Grace is a spectral stirring; grace is perhaps a creative energy astir within existence (creation), inviting risk, calling for transformation within persons, structures, and societies (salvation); a creative energy possibly haunting, inviting life and form within flux and flow (spirit perhaps)…


Truth to tell, while we may have hope, we know not outcomes yet grace calls, asking, if I may distantly echo

JFK, ‘What kind of life does grace expect of us?’²


In our faith traditions, grace is connected to wisdom and is expressive of the ‘shekinah’, traditionally understood as the glory of the indwelling presence of divinity, to which I would say this presence is nothing substantial – there is no there, there – no substance, no stuff yet there is something, something elusive. The shekinah is more a spectral haunting troubling complacency, interrupting best laid plans…


In our texts, grace is a young peasant woman perhaps surprising named as ‘highly favoured’ in the face of expected societal censure; in our prayer and spiritual traditions, grace poetically hails Mary as ‘full of grace’.


Grace is connected to a blessing encouraged, an energy called for, a movement of spirit blowing in the wind...


Yet, truth to tell, what is usually missed or hidden – so think about it – is that grace is not scarce, it is we who make ourselves scarce.


Grace is not uncommon but is, I believe – if my beliefs are of interest – the commonality of creation fully alive! Our task, mission, and responsibility is to become ‘humanity fully alive’! This is the point behind the perceptive comment of Meister Eckhart with reference to Mary:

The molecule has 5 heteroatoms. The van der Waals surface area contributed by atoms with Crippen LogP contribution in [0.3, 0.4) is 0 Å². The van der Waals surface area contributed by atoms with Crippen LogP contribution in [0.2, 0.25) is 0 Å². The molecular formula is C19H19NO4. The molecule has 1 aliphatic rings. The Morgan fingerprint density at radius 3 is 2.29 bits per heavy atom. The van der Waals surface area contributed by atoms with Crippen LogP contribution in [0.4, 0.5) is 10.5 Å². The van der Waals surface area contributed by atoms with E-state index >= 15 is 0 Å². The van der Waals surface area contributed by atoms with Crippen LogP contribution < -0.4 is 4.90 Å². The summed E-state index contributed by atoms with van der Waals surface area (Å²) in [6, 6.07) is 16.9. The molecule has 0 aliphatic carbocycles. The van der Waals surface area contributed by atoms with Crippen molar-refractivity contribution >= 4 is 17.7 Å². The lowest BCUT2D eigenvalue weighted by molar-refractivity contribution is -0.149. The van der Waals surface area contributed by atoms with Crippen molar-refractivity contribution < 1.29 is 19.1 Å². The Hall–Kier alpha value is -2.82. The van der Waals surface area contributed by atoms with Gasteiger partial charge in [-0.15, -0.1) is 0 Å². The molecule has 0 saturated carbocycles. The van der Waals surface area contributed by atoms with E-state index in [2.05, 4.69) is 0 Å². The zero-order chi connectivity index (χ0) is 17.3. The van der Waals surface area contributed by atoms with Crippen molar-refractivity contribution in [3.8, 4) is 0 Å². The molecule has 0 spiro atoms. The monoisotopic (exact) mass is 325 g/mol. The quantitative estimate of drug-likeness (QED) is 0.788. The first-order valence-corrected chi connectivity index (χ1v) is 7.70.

“What good is it to me if Mary’s full of grace and I’m not full of grace?”


This is a crucial point if we are to understand not only this season of Advent but the essence of life itself. In opening to the profoundly ordinary, we find grace. All life emerges, all hope is grounded within this region of activity, dare I say this field where perhaps divinity blinks into existence. Today’s texts speak of messianic fulfilment yet curiously not within the expected structures of the extraordinary.


Within the mindset of 2 Samuel 7, such ‘structures of the extraordinary’ were expressive of the usual institutional trappings of monarchical mission: thrones, temples and the usual pretentions of dynastic power and lineage. The annunciation, however, theopoetically turns the table; it’s a kind of ‘divine head fake’ in which the mighty are indeed pulled from their thrones while lifting up the lowly.


Advent with its proclamation of ‘Wake up’ is quite simply an invitation to come to our senses, to notice what God may be up to and what grace invites us to.


As I reflect on my life, I have come to realize that it has been a continual process of coming to my senses involving the focusing and refocusing of my sensibilities. In so doing, I have noticed much and occasionally, I have learned a little. As I have endeavoured to become ever more sensible in my living, I have realized that, despite a seemingly endless supply of examples (my own included), insensitivity and senselessness are not normative. While ‘states of disgrace’ are indeed present, at times profoundly so, they are not – so I hope and pray – the defining fields of our existence; they are ‘disruptions’ within those ’fields of grace’ which form the matrix of life.


Truth to tell, my faith, my hope and I pray my work proclaim that we are pursued by love…




¹ Debbie Blue in a commentary on the readings for Advent IV, Year B.

² Echoing JFK’S statement at his inauguration, ‘Ask not what your country can do for you, ask what you can do for your country.’